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Mysterious underground of the CR − Bohemia

photo: Rabštejn (podzemirabstejn.cz)

Underground corridors and cellars, mines, galleries, tunnels and even factories left by the Germans- can be found not only in the Czech Republic, but in many other places throughout Europe. In the past, underground premises were used mainly for practical reasons for storing food, or as sanctuaries and emergency exits in case of danger. Now we would like to invite you to get to know the most significant of them in the CR.

We will focus on the western part of the Czech Republic, i.e. Bohemia, this time.

The most famous historical underground premises in Bohemia:

The Plzen Historical Underground was gradually built from the 13th to 19th century. It is composed of two- to three-storey cellars, which served for storing food as well as craft shops, wine-making rooms, malt-houses, which include special-purpose technical equipment such as a drainage gallery, galleries supplying water to the waterworks, canalisation and wells. Today, the labyrinth of the round tour is about 800 metres long.

The Klatovy Catacaombs are crypts located below the Jesuit Church of the Virgin Mary's Immaculate Conception and St. Ignatius in Klatovy. They were constructed along with the church from 1656 to 1676 and have become the resting place of members of the Jesuit Order and its benefactors from the ranks of local nobility, military and townspeople. The corpses of the dead were placed on wood shavings inside oak coffins surrounded by hops. As a result of air penetrating into the crypts by a system of ventilation canals, they were gradually dried, i.e. mummified, so that that they now weigh from 8 to 10 kg. The corpses thus stayed practically intact for many centuries. The catacombs are a significant Klatovy monument.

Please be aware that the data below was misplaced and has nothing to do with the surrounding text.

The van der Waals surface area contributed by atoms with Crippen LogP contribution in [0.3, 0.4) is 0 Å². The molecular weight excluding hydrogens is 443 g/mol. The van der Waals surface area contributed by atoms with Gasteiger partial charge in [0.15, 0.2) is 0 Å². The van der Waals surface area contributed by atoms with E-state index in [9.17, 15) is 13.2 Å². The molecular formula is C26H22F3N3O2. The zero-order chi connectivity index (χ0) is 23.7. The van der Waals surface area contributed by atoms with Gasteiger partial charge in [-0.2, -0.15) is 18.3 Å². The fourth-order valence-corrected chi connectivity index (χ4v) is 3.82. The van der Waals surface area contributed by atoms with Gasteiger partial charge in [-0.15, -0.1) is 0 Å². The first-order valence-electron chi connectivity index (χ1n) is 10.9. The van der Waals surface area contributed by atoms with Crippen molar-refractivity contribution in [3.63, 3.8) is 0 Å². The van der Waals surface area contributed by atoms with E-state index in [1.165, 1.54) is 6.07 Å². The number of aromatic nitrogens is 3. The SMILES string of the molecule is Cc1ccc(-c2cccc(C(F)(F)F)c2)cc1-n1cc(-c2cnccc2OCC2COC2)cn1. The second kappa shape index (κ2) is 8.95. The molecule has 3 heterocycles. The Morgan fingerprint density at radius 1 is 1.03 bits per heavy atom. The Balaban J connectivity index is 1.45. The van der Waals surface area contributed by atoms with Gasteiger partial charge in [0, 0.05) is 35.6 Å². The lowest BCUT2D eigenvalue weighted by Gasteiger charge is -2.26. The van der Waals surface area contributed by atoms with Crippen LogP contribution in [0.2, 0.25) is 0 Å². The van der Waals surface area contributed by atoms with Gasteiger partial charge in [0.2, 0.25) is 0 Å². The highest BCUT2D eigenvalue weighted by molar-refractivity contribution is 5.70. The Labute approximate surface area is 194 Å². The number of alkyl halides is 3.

The Underground Rabštejn Factory is a system of underground rooms dug out in sandstone rocks in the vicinity of the towns of Česká Kamenice (Map) and Janská (Map) near the city of Děčín (Map), which were, along with the surrounding above-surface premises, used by the Germans for military aircraft production during the Second World War. The underground system is about 4.5 km long and was dug by prisoners from the Rabštejn Concentration Camp. 6,000 people worked in the 11 assembly halls that were gradually constructed. After the war, the premises served for the needs of the Czechoslovak Army and in the 1960s, they were used as stores of propellants for the armies of the Visegrád Group. Today, a part of the underground factory is accessible to the public.

The Underground Richard Factory is located near Litoměřice (Map). The system of three former underground limestone mines called Richard I, Richard II and Richard III were rebuilt into a secret underground factory for producing engines for tanks and other heavy vehicles by the Germans during the Second World War. It is a very large complex of underground premises with the total length of about 25 to 30 km. The premises are not accessible to the public. A part of the former factory serves as storage for radioactive waste today.

Author: Romana Kuncová
Added: 05.10.2012

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